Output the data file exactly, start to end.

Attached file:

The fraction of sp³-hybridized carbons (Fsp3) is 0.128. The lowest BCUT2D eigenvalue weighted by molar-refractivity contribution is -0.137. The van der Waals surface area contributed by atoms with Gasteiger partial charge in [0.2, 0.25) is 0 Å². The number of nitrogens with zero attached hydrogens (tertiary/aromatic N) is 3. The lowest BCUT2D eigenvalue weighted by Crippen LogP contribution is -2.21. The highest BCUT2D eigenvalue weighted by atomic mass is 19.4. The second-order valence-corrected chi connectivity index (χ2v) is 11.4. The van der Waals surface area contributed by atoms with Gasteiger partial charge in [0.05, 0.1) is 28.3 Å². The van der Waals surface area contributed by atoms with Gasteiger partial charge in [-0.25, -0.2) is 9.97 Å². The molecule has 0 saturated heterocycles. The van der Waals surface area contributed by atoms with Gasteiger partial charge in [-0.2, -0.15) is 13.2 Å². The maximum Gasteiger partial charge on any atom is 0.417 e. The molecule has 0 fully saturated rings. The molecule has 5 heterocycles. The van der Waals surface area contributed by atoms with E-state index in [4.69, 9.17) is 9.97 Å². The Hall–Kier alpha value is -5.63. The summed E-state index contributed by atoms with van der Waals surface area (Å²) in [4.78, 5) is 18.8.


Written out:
The fraction of sp³-hybridized carbons (Fsp3) is 0.128. The lowest BCUT2D eigenvalue weighted by molar-refractivity contribution is -0.137. The van der Waals surface area contributed by atoms with Gasteiger partial charge in [0.2, 0.25) is 0 Å². The number of nitrogens with zero attached hydrogens (tertiary/aromatic N) is 3. The lowest BCUT2D eigenvalue weighted by Crippen LogP contribution is -2.21. The highest BCUT2D eigenvalue weighted by atomic mass is 19.4. The second-order valence-corrected chi connectivity index (χ2v) is 11.4. The van der Waals surface area contributed by atoms with Gasteiger partial charge in [0.05, 0.1) is 28.3 Å². The van der Waals surface area contributed by atoms with Gasteiger partial charge in [-0.25, -0.2) is 9.97 Å². The molecule has 0 saturated heterocycles. The van der Waals surface area contributed by atoms with Gasteiger partial charge in [-0.2, -0.15) is 13.2 Å². The maximum Gasteiger partial charge on any atom is 0.417 e. The molecule has 0 fully saturated rings. The molecule has 5 heterocycles. The van der Waals surface area contributed by atoms with E-state index in [4.69, 9.17) is 9.97 Å². The Hall–Kier alpha value is -5.63. The summed E-state index contributed by atoms with van der Waals surface area (Å²) in [4.78, 5) is 18.8.